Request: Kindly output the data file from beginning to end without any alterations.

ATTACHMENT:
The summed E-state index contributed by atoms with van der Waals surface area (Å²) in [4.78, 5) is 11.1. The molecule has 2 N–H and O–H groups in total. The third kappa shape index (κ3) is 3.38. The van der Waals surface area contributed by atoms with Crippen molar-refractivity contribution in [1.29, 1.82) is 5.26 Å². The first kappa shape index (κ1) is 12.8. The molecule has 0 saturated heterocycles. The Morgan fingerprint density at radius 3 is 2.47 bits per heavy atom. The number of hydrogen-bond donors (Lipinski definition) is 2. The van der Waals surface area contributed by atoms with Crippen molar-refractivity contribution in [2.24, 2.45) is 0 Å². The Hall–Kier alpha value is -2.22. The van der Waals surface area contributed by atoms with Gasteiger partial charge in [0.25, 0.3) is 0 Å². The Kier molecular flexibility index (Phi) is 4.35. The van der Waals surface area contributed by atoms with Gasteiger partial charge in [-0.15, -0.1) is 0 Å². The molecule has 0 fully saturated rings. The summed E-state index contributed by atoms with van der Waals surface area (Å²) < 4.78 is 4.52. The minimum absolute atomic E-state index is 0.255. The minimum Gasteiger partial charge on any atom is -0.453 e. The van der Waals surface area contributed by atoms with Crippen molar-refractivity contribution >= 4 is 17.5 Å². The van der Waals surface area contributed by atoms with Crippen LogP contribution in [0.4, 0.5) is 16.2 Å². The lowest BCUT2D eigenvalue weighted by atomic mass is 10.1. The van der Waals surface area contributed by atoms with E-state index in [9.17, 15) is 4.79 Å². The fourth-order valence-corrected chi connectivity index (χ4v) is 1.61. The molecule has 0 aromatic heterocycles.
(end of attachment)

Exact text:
The summed E-state index contributed by atoms with van der Waals surface area (Å²) in [4.78, 5) is 11.1. The molecule has 2 N–H and O–H groups in total. The third kappa shape index (κ3) is 3.38. The van der Waals surface area contributed by atoms with Crippen molar-refractivity contribution in [1.29, 1.82) is 5.26 Å². The first kappa shape index (κ1) is 12.8. The molecule has 0 saturated heterocycles. The Morgan fingerprint density at radius 3 is 2.47 bits per heavy atom. The number of hydrogen-bond donors (Lipinski definition) is 2. The van der Waals surface area contributed by atoms with Crippen molar-refractivity contribution in [2.24, 2.45) is 0 Å². The Hall–Kier alpha value is -2.22. The van der Waals surface area contributed by atoms with Gasteiger partial charge in [0.25, 0.3) is 0 Å². The Kier molecular flexibility index (Phi) is 4.35. The van der Waals surface area contributed by atoms with Gasteiger partial charge in [-0.15, -0.1) is 0 Å². The molecule has 0 fully saturated rings. The summed E-state index contributed by atoms with van der Waals surface area (Å²) < 4.78 is 4.52. The minimum absolute atomic E-state index is 0.255. The minimum Gasteiger partial charge on any atom is -0.453 e. The van der Waals surface area contributed by atoms with Crippen molar-refractivity contribution >= 4 is 17.5 Å². The van der Waals surface area contributed by atoms with Crippen LogP contribution in [0.4, 0.5) is 16.2 Å². The lowest BCUT2D eigenvalue weighted by atomic mass is 10.1. The van der Waals surface area contributed by atoms with E-state index in [9.17, 15) is 4.79 Å². The fourth-order valence-corrected chi connectivity index (χ4v) is 1.61. The molecule has 0 aromatic heterocycles.